Does a critic's take matter if the work empowers marginalized fans?
As an unabashed comic book nerd and a ride-or-die Wonder Woman fan, there was no doubt I would be seeing “Wonder Woman,” even though I have, at best, tolerated and, at worst, abhorred the DC Universe movie reboots that began with “Man of Steel.”
Almost nothing in the production cycle of “Wonder Woman” encouraged me, including the casting, the shake-up of directors and the controversy over the lead actress' comments about the Gaza Strip. But I was still going to see this film.
Sadly, I didn't enjoy the movie. But even though I have a hard time believing that some of the very real problems with the movie hold up under critical scrutiny, my critique may not even matter. Show me a comic book movie with a female lead in the last 10 years, and I'll show you an endless supply of misunderstood, lone-wolf (mostly white) male heroes with sequels and multiple love interests.
Between the pictures of young girls in Wonder Woman cosplay standing in front of gigantic “Wonder Woman” posters, groups of 70-plus women going to see the film together and social media posts from women who loved the movie and talked of empowerment and representation, it's impossible to ignore the importance of this film.
Even as someone who holds an extremely critical eye to movies, I get it. I don't know how objective I will be upon seeing “Black Panther” next year, as the character is one I have loved and wanted to see on the big screen for years. It is the representation I gravitate towards, and a bad scene here or there will most likely not dull the experience for me.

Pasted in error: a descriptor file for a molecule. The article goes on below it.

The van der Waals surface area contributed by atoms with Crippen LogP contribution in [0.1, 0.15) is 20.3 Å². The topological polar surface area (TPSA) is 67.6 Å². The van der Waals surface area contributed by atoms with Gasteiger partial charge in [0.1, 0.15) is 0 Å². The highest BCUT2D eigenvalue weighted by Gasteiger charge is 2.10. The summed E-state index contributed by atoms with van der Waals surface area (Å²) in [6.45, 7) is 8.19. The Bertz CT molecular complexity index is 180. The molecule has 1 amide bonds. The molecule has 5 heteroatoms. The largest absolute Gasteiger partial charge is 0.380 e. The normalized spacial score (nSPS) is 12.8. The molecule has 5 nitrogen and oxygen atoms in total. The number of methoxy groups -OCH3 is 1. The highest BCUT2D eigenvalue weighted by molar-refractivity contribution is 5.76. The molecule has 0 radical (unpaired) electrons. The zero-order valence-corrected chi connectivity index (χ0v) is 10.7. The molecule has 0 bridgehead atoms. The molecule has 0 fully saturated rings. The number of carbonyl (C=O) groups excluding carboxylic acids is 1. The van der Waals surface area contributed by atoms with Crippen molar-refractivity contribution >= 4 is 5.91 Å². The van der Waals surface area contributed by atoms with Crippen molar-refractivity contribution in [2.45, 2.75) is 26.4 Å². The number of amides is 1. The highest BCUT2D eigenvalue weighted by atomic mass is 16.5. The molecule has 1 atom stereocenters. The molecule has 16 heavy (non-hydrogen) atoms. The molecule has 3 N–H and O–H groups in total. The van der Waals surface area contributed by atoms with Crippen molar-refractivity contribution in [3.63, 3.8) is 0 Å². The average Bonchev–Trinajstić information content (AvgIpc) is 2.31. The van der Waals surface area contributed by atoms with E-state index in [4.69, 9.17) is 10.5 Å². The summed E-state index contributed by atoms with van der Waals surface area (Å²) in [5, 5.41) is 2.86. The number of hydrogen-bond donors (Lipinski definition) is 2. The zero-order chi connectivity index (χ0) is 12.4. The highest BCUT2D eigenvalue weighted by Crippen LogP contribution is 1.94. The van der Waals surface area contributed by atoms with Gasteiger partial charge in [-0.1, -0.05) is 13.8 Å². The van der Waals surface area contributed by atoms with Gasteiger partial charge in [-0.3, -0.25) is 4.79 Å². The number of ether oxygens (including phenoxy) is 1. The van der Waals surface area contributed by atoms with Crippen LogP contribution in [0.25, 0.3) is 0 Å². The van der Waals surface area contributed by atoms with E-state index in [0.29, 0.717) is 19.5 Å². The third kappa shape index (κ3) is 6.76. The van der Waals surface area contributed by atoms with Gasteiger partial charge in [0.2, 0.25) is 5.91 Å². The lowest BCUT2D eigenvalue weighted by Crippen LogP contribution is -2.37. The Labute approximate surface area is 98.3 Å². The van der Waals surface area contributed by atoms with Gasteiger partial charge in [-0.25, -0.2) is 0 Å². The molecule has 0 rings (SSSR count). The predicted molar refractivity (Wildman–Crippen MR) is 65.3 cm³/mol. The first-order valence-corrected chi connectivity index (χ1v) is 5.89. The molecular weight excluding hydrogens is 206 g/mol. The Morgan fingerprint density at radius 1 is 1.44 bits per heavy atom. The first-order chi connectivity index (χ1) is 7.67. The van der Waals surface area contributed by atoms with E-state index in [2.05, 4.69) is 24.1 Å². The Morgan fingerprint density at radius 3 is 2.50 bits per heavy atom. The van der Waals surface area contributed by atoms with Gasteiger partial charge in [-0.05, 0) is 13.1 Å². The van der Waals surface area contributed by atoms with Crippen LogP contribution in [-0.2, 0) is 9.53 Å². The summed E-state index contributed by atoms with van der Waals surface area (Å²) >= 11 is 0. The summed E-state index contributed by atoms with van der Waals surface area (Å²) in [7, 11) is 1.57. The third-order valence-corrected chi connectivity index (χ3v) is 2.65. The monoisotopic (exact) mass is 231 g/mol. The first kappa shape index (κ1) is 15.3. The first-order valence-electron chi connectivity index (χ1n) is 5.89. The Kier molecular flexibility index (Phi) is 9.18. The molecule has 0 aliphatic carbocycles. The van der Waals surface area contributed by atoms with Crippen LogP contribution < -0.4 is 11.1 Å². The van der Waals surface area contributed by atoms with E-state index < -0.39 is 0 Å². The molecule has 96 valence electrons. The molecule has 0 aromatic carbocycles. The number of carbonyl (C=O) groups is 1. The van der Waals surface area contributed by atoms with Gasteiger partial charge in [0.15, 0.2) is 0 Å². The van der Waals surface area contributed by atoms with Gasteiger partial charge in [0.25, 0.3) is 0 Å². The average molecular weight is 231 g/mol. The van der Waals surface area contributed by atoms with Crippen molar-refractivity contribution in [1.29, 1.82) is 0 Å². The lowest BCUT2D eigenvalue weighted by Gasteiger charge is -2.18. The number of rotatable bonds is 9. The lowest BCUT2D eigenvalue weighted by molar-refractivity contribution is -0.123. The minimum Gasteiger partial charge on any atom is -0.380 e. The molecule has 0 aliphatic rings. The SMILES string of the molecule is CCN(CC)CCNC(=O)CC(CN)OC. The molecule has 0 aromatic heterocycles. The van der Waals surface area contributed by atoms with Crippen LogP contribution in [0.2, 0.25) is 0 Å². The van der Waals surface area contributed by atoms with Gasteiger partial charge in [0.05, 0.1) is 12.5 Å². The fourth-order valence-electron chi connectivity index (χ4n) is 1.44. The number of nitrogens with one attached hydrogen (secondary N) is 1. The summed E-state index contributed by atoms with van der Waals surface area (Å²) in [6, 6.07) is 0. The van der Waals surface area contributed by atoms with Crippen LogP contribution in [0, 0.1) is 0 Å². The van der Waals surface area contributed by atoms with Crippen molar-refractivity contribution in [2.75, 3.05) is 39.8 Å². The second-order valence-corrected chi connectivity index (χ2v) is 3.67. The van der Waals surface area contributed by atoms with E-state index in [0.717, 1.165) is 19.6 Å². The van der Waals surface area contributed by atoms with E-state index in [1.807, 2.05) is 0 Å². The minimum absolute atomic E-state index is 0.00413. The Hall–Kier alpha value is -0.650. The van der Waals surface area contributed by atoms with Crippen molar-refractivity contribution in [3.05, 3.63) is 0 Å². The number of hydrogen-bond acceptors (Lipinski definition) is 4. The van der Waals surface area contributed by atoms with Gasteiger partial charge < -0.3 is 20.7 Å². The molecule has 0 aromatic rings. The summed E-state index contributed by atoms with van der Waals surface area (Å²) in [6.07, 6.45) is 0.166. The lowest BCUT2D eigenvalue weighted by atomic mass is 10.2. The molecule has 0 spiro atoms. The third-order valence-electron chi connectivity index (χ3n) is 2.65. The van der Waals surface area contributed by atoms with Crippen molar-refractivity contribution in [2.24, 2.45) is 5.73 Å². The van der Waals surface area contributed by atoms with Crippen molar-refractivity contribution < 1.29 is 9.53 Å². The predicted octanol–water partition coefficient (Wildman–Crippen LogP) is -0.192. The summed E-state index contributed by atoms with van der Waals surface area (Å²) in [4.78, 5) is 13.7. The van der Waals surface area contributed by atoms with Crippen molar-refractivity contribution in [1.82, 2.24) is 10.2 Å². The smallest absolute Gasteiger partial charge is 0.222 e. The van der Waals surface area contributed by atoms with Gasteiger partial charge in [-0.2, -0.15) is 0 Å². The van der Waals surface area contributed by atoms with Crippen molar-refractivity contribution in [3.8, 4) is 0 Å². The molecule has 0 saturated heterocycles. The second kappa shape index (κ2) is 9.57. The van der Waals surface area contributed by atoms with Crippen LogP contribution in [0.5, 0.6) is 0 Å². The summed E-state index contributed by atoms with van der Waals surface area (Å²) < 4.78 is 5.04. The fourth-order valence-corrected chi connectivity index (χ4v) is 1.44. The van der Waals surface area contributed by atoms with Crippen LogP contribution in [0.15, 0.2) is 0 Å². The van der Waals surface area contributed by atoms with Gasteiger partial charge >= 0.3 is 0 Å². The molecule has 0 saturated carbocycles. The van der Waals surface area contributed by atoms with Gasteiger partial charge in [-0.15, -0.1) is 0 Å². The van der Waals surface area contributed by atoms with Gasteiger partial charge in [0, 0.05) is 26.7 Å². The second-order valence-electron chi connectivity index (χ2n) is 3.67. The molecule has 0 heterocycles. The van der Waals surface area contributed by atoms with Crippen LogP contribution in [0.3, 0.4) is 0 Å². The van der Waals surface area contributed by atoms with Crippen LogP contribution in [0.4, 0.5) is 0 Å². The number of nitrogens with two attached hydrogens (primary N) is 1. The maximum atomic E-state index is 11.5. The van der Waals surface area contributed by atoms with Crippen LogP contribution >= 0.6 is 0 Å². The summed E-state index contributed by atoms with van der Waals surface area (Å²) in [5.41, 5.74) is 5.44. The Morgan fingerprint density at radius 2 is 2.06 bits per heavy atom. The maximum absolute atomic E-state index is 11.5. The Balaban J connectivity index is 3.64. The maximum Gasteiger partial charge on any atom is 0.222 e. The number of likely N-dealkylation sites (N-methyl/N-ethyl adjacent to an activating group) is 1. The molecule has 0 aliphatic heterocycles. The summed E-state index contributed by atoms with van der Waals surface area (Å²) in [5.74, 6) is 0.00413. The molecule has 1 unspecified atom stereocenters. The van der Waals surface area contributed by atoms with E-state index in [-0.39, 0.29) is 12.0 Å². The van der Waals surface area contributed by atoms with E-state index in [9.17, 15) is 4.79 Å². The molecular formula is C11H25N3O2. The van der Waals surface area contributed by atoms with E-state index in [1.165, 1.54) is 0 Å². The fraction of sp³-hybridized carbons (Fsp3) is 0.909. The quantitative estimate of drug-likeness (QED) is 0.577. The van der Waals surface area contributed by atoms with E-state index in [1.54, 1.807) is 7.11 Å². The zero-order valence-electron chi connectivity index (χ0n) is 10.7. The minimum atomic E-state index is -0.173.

Netflix recently canceled many shows with people of color in lead roles, most notably “Sense 8” and “The Getdown.” Comic book runs like “Black Panther” and “The Crew” and “Power Man and Iron Fist” are among the recent casualties from Marvel. People may be passionate about these shows or books, but they still found their way to the cutting block. Were any of these works the absolute best thing out when they were canceled? Probably not. But their cultural importance far outweighs the ambition of being a critical darling — to their passionate consumers, anyway.
I remember a friend of mine, who identifies as a woman of color, telling me that she watched USA's “Queen of the South.” I asked if it was any good. “It's cool,” she replied. “I mean, it has a [woman of color] lead, so I'll give it a shot.”
If someone is starving, any food will taste like heaven. When TV networks and movie execs have starved marginalized consumers of characters that look, act and talk like them, the loyalty to those productions will be intense. And often, those consumers will not care about a critic's outside opinion.
“Wonder Woman” crushed the box office and fulfilled the dreams of so many fans that, understandably, this writer's gripes matter very little.